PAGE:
Twitter ‘still’ not following Modi govt’s new digital norms, Google, Facebook, WhatsApp share details: Report

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Updated: May 28, 2021 10:35 PM

After a strong response from the government on Thursday, Twitter sent a communication sharing details of a lawyer working in a law firm in India as their Nodal Contact Person and Grievance Officer.

Section 79 of the IT Act provides social media companies intermediary status, which provides them exemptions and certain immunity from liabilities for any third-party content and data hosted by them.Section 79 of the IT Act provides social media companies intermediary status, which provides them exemptions and certain immunity from liabilities for any third-party content and data hosted by them.

Google, Facebook and WhatsApp have shared details with the IT ministry as per requirements under the digital rules but Twitter is still not following the new norms, government sources said on Friday. The sources said Twitter has not sent details of Chief Compliance Officer to the ministry and only shared details of a lawyer working in a law firm in India as their Nodal Contact Person and Grievance Officer.

This has been done when the rules require such designated officers of the significant social media platforms to be the employees of the company and resident in India, they pointed out. According to the sources, most of the large social media platforms have shared details of Chief Compliance Officer, Nodal Contact Person, Grievance Officer with the IT Ministry as required under the new rules. The sources said that significant social media intermediaries, including Google, Facebook, WhatsApp, Koo, Sharechat, Telegram and LinkedIn, have shared details with the ministry as per the requirements of the new rules.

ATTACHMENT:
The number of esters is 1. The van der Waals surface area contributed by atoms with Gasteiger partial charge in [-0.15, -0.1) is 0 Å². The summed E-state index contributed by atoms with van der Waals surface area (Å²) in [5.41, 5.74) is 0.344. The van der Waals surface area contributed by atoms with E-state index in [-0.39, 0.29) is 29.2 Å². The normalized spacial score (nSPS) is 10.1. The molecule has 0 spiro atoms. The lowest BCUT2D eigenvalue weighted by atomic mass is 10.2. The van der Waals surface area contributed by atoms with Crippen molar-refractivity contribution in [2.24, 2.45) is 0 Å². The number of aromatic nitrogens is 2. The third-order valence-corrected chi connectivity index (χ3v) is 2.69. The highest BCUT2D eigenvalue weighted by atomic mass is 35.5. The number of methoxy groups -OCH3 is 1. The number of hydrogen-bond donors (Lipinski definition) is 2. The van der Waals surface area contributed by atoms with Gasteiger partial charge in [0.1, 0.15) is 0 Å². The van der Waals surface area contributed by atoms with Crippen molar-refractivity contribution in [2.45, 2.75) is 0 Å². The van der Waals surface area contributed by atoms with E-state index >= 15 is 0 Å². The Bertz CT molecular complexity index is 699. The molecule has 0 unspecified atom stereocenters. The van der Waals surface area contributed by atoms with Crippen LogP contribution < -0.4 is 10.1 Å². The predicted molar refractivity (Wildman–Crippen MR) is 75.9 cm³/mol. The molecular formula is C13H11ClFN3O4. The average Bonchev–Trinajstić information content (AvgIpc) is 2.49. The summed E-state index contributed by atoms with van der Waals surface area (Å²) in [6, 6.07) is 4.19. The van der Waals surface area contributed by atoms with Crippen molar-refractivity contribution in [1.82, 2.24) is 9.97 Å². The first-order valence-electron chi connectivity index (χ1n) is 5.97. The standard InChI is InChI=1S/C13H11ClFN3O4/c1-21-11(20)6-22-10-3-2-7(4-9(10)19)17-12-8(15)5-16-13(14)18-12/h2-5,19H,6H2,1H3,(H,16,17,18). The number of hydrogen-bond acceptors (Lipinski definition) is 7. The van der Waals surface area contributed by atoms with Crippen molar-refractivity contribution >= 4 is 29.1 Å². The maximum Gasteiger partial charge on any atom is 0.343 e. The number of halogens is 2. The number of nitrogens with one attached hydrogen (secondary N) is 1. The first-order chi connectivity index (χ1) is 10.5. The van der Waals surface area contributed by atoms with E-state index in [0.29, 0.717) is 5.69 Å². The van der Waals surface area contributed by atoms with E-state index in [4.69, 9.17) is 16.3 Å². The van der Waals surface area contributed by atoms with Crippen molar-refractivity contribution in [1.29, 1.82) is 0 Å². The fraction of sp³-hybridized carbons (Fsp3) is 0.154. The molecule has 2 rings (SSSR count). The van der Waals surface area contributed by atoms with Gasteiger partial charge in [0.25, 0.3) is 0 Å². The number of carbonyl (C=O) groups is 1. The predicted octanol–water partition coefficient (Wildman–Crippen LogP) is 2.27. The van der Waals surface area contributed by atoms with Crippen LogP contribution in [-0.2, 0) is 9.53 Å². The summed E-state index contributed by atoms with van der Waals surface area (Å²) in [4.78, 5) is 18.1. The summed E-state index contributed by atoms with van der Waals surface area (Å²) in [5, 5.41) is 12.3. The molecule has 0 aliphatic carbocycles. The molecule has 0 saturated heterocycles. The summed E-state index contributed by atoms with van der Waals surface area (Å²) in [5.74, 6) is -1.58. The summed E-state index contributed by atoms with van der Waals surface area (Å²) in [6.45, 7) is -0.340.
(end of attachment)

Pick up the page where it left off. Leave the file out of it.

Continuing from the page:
Twitter is still not following the rules, the sources said. After a strong response from the government on Thursday, Twitter sent a communication sharing details of a lawyer working in a law firm in India as their Nodal Contact Person and Grievance Officer. On Thursday, the row over Twitter’s handling of certain messages escalated into an all-out war of words with the government saying the messaging platform was levelling baseless and false allegations to defame India and dictating terms to the world’s largest democracy.

It started with Twitter calling the visit by Delhi Police to its offices a form of “intimidation” — a statement which met with vociferous protests from both the government and the Delhi Police. While the government called it “totally baseless, false and an attempt to defame India”, Delhi Police said the statement was “mendacious” and designed to impede a lawful inquiry.

Under the new digital rules, social media companies like Facebook, WhatsApp and Twitter have been asked to identify within 36 hours the originator of a flagged message as well as conduct additional due diligence, including the appointment of a Chief Compliance Officer, Nodal Contact Person and resident Grievance Officer.

 

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